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To Incubate, or to Accelerate: That is the question.

To be, or not to be: that is the question: Whether ’tis nobler in the mind to suffer. Hamlet

What’s a quote from Hamlet got to do with business and startups?  His only business was to kill and take revenge against some dude.

Well, as Hamlet was over thinking and wavering between two different extremes: life and death.

Your business idea can also live or die through the decisions you make. Every decision, every twist and turns will eventually shape the business you create in the future.

So how do you make the right decisions? The right choice for your startup, cause if you don’t, your business is going to die; just like everyone in Hamlet.

A startup messed up at its foundation cannot be fixed Peter Thiel

As a startup founder, you need to look at starting off on the right foot. Often in a form of a startup incubator or a startup accelerator. The terms “incubator” and “accelerator” are often assumed to represent the same concept.

So let us get the [highlight color=”yellow”]definitions[/highlight] out the way.

[one_half]In a nutshell, incubators help very early-stage startups by providing a controlled, slow and protective environment for their idea to grow. They assist startups to lay the foundation while figuring out their team, market fit and getting their first perspective. Ideal for entrepreneurs who are in their pre-launch/infancy stage[/one_half][one_half_last]On the other hand, accelerators are like rocket ships with only a specific amount of fuel on board. Often short and intense programs that support startups grow fast. 25fifteen, Slingshot and Lightning Labs are some of the well-known accelerators in Australia and New Zealand.[/one_half_last]

 

To oversimplify:

You put a seed in the soil and nurture it. This is incubation.

You already have a flower or a little tree, and you try to make it stronger, bigger. This is acceleration.

Another important difference between incubators and accelerators is also their legal status. Incubators are in general non-profit organizations, while most accelerators are for-profit organizations designed to bring a return on investment for their sponsors by providing fast-test validation of business ideas.

So, how can entrepreneurs choose whether or not to join an incubator or an accelerator, and which one meets their needs best?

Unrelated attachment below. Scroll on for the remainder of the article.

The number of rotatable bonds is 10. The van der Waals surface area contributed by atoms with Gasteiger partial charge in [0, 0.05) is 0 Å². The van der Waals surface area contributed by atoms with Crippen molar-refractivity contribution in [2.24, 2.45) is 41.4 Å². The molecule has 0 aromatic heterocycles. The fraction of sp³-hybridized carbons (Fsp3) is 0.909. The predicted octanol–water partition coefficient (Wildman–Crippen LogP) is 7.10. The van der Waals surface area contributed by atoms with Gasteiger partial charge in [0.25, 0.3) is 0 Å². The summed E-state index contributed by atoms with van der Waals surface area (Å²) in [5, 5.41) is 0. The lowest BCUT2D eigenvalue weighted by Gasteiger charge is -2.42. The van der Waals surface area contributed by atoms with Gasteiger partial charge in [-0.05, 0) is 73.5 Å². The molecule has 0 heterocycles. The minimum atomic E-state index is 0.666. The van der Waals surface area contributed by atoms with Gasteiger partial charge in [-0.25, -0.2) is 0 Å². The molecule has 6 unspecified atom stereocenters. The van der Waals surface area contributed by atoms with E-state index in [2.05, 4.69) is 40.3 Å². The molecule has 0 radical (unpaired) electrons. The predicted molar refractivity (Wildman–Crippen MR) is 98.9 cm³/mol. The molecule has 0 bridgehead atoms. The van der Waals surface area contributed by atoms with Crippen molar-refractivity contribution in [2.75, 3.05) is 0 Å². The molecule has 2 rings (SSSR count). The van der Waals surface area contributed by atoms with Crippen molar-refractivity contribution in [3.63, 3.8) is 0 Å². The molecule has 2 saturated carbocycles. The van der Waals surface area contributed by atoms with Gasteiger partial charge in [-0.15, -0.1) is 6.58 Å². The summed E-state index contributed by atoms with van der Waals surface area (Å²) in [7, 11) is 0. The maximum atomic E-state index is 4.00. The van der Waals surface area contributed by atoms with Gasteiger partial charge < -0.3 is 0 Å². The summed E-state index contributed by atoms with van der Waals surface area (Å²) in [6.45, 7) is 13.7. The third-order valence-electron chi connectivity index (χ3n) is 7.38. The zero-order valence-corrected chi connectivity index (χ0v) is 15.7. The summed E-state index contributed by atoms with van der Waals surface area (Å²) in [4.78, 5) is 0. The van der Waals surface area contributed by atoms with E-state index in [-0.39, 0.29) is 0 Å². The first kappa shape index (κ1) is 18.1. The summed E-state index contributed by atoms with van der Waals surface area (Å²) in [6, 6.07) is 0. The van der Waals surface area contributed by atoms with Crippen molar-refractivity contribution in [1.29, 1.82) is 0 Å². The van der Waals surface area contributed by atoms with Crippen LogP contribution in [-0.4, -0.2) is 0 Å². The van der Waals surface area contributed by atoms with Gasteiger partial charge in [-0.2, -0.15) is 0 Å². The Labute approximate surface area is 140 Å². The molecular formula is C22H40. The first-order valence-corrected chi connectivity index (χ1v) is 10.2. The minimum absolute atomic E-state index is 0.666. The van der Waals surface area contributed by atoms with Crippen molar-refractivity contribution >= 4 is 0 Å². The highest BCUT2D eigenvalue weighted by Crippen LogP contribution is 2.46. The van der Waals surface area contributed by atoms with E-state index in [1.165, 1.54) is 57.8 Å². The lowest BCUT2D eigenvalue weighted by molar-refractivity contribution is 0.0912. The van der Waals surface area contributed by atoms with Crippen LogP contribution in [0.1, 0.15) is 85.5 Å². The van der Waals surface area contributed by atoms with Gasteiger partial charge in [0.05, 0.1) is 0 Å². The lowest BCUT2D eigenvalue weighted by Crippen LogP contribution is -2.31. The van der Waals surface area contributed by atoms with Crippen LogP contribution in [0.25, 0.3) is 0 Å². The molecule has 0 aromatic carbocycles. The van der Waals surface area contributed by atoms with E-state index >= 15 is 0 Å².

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Startups go roughly through three stages:

  1. Customer understanding stage
  2. Product development, validation stage
  3. Raising funds stage
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The best place to start is to look at what stage your business is in the business cycle. If you are at a stage whereby you need help to get your business off the ground and get momentum going, yet want to retain control of your business, then an incubator programme is likely to be the best choice for you. On the other hand, if you are preparing for growth; particularly rapid growth or scaling, then an accelerator programme is more likely to fit your startup business. This usually happens when your startup reaches the funding stage.

After choosing to pursue one of these programs, you need to decide whether you’ll benefit more from the quick growth offered by an accelerator or the unstructured progress of an incubator.

In the end, only you and your team know what’s best for the future of your startup.

A fork in a footpath in the middle of a forest

Photo by Jens Lelie on Unsplash.

These are the tough questions you have to ask yourself in order for your startup to succeed; those answers and the decisions you make can either kill your business or make it. So choose wisely and question carefully.

To Incubate, or to Accelerate: That indeed is the question.

WeWork is acquiring Meetup, a collaboration for community sake
To Incubate, or to Accelerate: That is the question.
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WeWork is acquiring Meetup, a collaboration for community sake